U.S. Geological Survey Subsidence Interest Group Conference
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U.S. Geological Survey Subsidence Interest Group Conference proceedings of the Technical Meeting, Las Vegas, Nevada, February 14-16, 1995

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Published by [U.S. Dept. of the Interior, U.S. Geological Survey] in Tucson, Ariz .
Written in English


  • Subsidences (Earth movements) -- United States -- Congresses

Book details:

Edition Notes

Statementby Keith R. Prince and S.A. Leake, editors.
SeriesU.S. Geological Survey open-file report -- 97-47.
ContributionsPrince, Keith R., Leake, S. A., Geological Survey (U.S.)
The Physical Object
Pagination1 v.
ID Numbers
Open LibraryOL17595895M

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Global sea-level rise is projected to accelerate two-to four-fold during the next century, increasing storm surge and shoreline retreat along low-lying, unconsolidated coastal margins. The Mississippi River Deltaic Plain in southeastern Louisiana is particularly vulnerable to erosion and inundation due to the rapid deterioration of coastal barriers combined with relatively high rates of land. Introducation to Papers: This report is a compilation of short papers that are based on oral presentations summarizing the results of recent research that were given at the third meeting of the Subsidence Interest Group held in Las Vegas, Nevada, February 14?16, The report includes case studies of land subsidence and aquifer-system deformation resulting from fluid withdrawal, geothermal. Land subsidence is a gradual settling or sudden sinking of the Earth's surface owing to subsurface movement of earth materials. Subsidence is a global problem and, in the United States, more than 17, square miles in 45 States, an area roughly the size of New Hampshire and Vermont combined, have been directly affected by subsidence. U.S. Geological Survey Subsidence Interest Group conference, Edwards Air Force Base, Antelope Valley, California, November , abstracts and summary.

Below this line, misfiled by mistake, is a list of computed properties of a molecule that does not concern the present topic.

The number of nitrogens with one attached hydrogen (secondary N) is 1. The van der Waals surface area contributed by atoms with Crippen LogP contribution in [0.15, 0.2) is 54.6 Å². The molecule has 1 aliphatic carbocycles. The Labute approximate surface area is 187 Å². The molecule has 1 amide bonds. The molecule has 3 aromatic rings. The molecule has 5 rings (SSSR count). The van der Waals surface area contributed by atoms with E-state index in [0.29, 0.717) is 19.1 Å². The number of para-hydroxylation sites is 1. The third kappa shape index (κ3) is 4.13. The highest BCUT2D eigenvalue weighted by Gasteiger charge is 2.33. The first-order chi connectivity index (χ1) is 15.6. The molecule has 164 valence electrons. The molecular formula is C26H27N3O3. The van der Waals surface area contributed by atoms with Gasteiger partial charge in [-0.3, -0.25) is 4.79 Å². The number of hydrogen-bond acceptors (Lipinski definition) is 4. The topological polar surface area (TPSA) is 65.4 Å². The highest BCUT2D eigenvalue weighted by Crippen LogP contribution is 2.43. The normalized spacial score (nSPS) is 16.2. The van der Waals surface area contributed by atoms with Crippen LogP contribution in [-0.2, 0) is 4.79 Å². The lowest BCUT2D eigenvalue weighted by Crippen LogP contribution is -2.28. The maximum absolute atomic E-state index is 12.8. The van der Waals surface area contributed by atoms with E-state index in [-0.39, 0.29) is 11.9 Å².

U.S. Geological Survey Karst Interest Group Proceedings St. Petersburg, Florida February , Eve L. Kuniansky, editor. U.S. Geological Survey Water-Resources Investigations Report U.S. Geological Survey Branch of Information Services . The U.S. Geological Survey (USGS) uses data collection, modeling tools, and scientific analysis to help water managers plan for, and assess, hydrologic issues that can cause “undesirable results” associated with groundwater use. This information helps managers understand trends and investigate and predict effects of different. Welcome to OpenBook! You're looking at OpenBook, academyrealtor.com's online reading room since Based on feedback from you, our users, we've made some improvements that make it easier than ever to read thousands of publications on our website. U.S. Geological Survey, Tucson, AZ, to Worked part time as hydrologist while attending graduate school at University of Arizona. Conducted research on hydraulic testing in fractured rocks. U.S. Geological Survey, Reston, VA, to Hydrologist. Conducted research on earthquakes triggered by increase of fluid pressure.

Science at the U.S. Geological Survey (USGS) is intrinsically global, and from early in its history, the USGS has successfully carried out international projects that serve U.S. national interests and benefit the USGS domestic mission. U.S. Geological Survey Subsidence Interest Group Conference, Proceedings of the Technical Meeting. U.S. Geological Survey, Water Resources Division Open File Report Casey, J. Cited by: A monthly newsletter covering coastal and marine science in the U.S. Geological Survey. Burbey, T.J., , Hydrogeology and potential for ground-water development, carbonate-rock aquifers, southern Nevada and southeastern California: U.S. Geological Survey Water-Resources Investigations Report , 65 p.